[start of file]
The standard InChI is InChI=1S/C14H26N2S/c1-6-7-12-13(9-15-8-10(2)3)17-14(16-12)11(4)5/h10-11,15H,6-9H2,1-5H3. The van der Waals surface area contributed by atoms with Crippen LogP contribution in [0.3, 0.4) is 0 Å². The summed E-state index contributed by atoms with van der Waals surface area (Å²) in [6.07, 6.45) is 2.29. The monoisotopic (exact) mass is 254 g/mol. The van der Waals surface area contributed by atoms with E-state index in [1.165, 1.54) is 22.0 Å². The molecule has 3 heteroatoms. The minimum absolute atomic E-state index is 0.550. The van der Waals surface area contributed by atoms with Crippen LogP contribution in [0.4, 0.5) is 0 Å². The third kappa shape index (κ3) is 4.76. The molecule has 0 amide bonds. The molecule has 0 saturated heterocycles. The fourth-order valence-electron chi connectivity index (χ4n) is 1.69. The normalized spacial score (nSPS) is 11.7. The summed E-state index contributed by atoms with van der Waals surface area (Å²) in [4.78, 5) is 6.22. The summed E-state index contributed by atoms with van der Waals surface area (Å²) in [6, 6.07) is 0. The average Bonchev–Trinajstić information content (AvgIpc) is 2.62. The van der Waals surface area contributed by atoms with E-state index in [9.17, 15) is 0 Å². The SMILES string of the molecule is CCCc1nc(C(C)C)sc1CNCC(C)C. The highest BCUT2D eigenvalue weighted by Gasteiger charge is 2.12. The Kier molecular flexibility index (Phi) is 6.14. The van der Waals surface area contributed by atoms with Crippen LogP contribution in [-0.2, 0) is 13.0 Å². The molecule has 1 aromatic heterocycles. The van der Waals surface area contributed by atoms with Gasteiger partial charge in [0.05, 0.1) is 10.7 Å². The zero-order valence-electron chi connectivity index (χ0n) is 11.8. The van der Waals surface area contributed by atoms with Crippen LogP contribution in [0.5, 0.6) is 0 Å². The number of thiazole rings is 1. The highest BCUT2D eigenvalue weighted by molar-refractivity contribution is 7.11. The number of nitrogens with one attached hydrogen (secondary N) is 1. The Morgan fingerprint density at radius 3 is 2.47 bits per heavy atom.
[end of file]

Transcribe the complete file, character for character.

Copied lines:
The standard InChI is InChI=1S/C14H26N2S/c1-6-7-12-13(9-15-8-10(2)3)17-14(16-12)11(4)5/h10-11,15H,6-9H2,1-5H3. The van der Waals surface area contributed by atoms with Crippen LogP contribution in [0.3, 0.4) is 0 Å². The summed E-state index contributed by atoms with van der Waals surface area (Å²) in [6.07, 6.45) is 2.29. The monoisotopic (exact) mass is 254 g/mol. The van der Waals surface area contributed by atoms with E-state index in [1.165, 1.54) is 22.0 Å². The molecule has 3 heteroatoms. The minimum absolute atomic E-state index is 0.550. The van der Waals surface area contributed by atoms with Crippen LogP contribution in [0.4, 0.5) is 0 Å². The third kappa shape index (κ3) is 4.76. The molecule has 0 amide bonds. The molecule has 0 saturated heterocycles. The fourth-order valence-electron chi connectivity index (χ4n) is 1.69. The normalized spacial score (nSPS) is 11.7. The summed E-state index contributed by atoms with van der Waals surface area (Å²) in [4.78, 5) is 6.22. The summed E-state index contributed by atoms with van der Waals surface area (Å²) in [6, 6.07) is 0. The average Bonchev–Trinajstić information content (AvgIpc) is 2.62. The van der Waals surface area contributed by atoms with E-state index in [9.17, 15) is 0 Å². The SMILES string of the molecule is CCCc1nc(C(C)C)sc1CNCC(C)C. The highest BCUT2D eigenvalue weighted by Gasteiger charge is 2.12. The Kier molecular flexibility index (Phi) is 6.14. The van der Waals surface area contributed by atoms with Crippen LogP contribution in [-0.2, 0) is 13.0 Å². The molecule has 1 aromatic heterocycles. The van der Waals surface area contributed by atoms with Gasteiger partial charge in [0.05, 0.1) is 10.7 Å². The zero-order valence-electron chi connectivity index (χ0n) is 11.8. The van der Waals surface area contributed by atoms with Crippen LogP contribution in [0.5, 0.6) is 0 Å². The number of thiazole rings is 1. The highest BCUT2D eigenvalue weighted by molar-refractivity contribution is 7.11. The number of nitrogens with one attached hydrogen (secondary N) is 1. The Morgan fingerprint density at radius 3 is 2.47 bits per heavy atom.